Whiteboard projector safety fears
Interactive whiteboards have been heralded as devices that will enhance
education and be a major plank in the government's drive for new technology in
But the BBC has learnt that while millions of pounds have been spent on them,
very little attention has been paid to a potential threat to the eyesight of
teachers and children.
It is only through the persistence of a whistleblower from the whiteboard
industry itself that the authorities have begun to address the fundamental gaps
in safety that still exist.
Sam Livermore, owner of Croydon-based company Selectasize, has been
struggling to persuade England's education department to put printed warnings
alongside all screens because of the light projected onto them.
Documents from the Health and Safety Executive, obtained by the BBC under the
Freedom of Information Act, say users "should make sure that direct beam viewing
of the optical output from this equipment is both controlled and restricted to
no more than a few tens of seconds at a time".
They say the "eye aversion response" - the dazzle effect - will be so strong
that most people would not be able to view the beam for that long.
But it is possible a viewer's peripheral retina could be overexposed even
when they are not actually staring directly into the beam.
"In such instances, no protective aversion response is evoked in viewers and
so they won't know that they could be overexposing their eyes."
Companies supplying the equipment are told to ensure that people are
encouraged to keep their backs to the projector beam, and not to stare at it.
Those entering it, while facing the audience, should do so "for no more than a
A straw poll of teaching representatives in Wiltshire shows only a small
number have been told how to use whiteboards safely.
The National Union of Teacher rep for the county, Mike Harrison, who carried
out the poll, said: "It's very difficult to avoid the beam because if you are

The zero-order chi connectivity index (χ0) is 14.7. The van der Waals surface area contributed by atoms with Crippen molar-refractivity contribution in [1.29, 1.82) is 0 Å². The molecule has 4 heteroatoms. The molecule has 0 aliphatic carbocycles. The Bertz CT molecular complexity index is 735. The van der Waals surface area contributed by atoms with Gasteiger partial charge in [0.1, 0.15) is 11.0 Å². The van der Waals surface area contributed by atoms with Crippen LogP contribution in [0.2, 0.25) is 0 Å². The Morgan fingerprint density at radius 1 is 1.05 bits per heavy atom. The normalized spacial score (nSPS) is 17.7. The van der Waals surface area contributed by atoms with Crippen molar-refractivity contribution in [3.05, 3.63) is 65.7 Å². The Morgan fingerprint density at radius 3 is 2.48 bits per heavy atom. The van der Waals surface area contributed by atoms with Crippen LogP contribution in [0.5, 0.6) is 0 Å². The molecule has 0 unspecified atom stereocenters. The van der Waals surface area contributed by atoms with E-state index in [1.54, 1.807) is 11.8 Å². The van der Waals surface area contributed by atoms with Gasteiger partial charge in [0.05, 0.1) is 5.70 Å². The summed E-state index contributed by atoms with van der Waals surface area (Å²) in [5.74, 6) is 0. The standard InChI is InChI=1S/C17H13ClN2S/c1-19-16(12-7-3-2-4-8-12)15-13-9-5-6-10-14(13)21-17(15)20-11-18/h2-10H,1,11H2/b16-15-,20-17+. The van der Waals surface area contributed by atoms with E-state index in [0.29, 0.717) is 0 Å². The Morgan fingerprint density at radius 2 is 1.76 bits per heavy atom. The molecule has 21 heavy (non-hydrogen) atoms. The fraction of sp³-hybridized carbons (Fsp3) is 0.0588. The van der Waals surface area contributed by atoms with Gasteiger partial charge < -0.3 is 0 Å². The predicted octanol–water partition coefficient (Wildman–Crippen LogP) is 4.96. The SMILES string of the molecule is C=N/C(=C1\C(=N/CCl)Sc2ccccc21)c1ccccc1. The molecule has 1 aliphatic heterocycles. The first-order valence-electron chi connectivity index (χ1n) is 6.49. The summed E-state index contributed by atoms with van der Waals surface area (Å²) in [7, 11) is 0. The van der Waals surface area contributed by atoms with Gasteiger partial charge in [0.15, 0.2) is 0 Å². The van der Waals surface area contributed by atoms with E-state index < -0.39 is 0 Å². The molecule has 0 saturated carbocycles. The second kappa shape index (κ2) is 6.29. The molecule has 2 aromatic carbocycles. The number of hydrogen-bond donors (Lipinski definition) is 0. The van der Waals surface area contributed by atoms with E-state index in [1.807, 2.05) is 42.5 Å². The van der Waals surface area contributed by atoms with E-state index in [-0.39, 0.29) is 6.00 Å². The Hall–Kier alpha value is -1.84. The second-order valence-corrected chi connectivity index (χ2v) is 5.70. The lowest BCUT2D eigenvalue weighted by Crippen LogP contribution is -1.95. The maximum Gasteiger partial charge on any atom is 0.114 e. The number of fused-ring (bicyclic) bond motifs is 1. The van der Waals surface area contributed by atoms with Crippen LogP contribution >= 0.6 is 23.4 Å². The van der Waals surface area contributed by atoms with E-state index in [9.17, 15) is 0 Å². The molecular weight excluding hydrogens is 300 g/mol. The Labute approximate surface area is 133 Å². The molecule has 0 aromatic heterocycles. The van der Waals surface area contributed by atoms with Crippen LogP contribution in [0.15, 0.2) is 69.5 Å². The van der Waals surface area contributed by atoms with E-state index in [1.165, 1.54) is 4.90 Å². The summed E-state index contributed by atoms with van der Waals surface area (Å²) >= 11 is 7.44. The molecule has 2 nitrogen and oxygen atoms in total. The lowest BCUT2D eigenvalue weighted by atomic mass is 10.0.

standing in front and demonstrating a point to the class you immediately want to
turn round to know that they are aware of what you are saying, rather than
ducking out of the beam. You want to stay there and face the class."
One of the documents obtained backs up his small poll.
A letter from the British Educational Communications and Technology Agency
(Becta) admits that only a third of whiteboards have health and safety notices
on them and says that its "current health and safety information does not
An e-mail from a whiteboard supplier to the HSE flags up concerns that the
government is "thinking of bringing in legislation related to the brightness of
projectors which, if true, will have a large impact on our business".
A letter from the HSE in May 2006 says it is "concerned that users of such
equipment can be at risk from UV radiation emitted by the projector if they look
at the projector beam for too long or if the filters are faulty or incorrect".
Minutes of a meeting in June last year of the Department for Education and
Skills say "schools may be using projectors at higher than agreed 1500 Lumens
due to too much ambient light. Schools are buying projectors which could
potentially be damaging to eyesight."
Sam Livermore of Selectasize says he has been lobbying Becta since 2001 to
"My concerns went on to 2004 when Becta visited. They decided it was best
practice to put the signs next to the board, but nothing has been done since
"My concern is there are 250,000 whiteboards in the UK used on a daily basis
in our schools and five million students.
"Of those five million, four million are totally unaware of the health
warnings, and out of those four million two million are children.
"Looking at that blue light is quite dangerous and it should not be more than
He says that if something is not done, in the long term people's sight could
A number of teachers believe they have been affected. One who wants to remain
anonymous said: "I felt dazzled when looking at the board from a certain
position in the classroom.
"I had a child complaining that dazzle from the board was hurting their eyes.
"The projector was found to be too bright - which means that for months this
had been having an effect on us."
One of the country's leading experts from City University's department of
optometry and visual sciences, Dr Christopher Hull, said: "If you have a light
source with UV there is always the possibility of damage.
"We simply don't know though for sure, because very little research has been
"What little evidence we have indicates misuse of whiteboards is likely to
cause only non-permanent changes.
"But, in the meantime, there is no reason not to put safety notices up."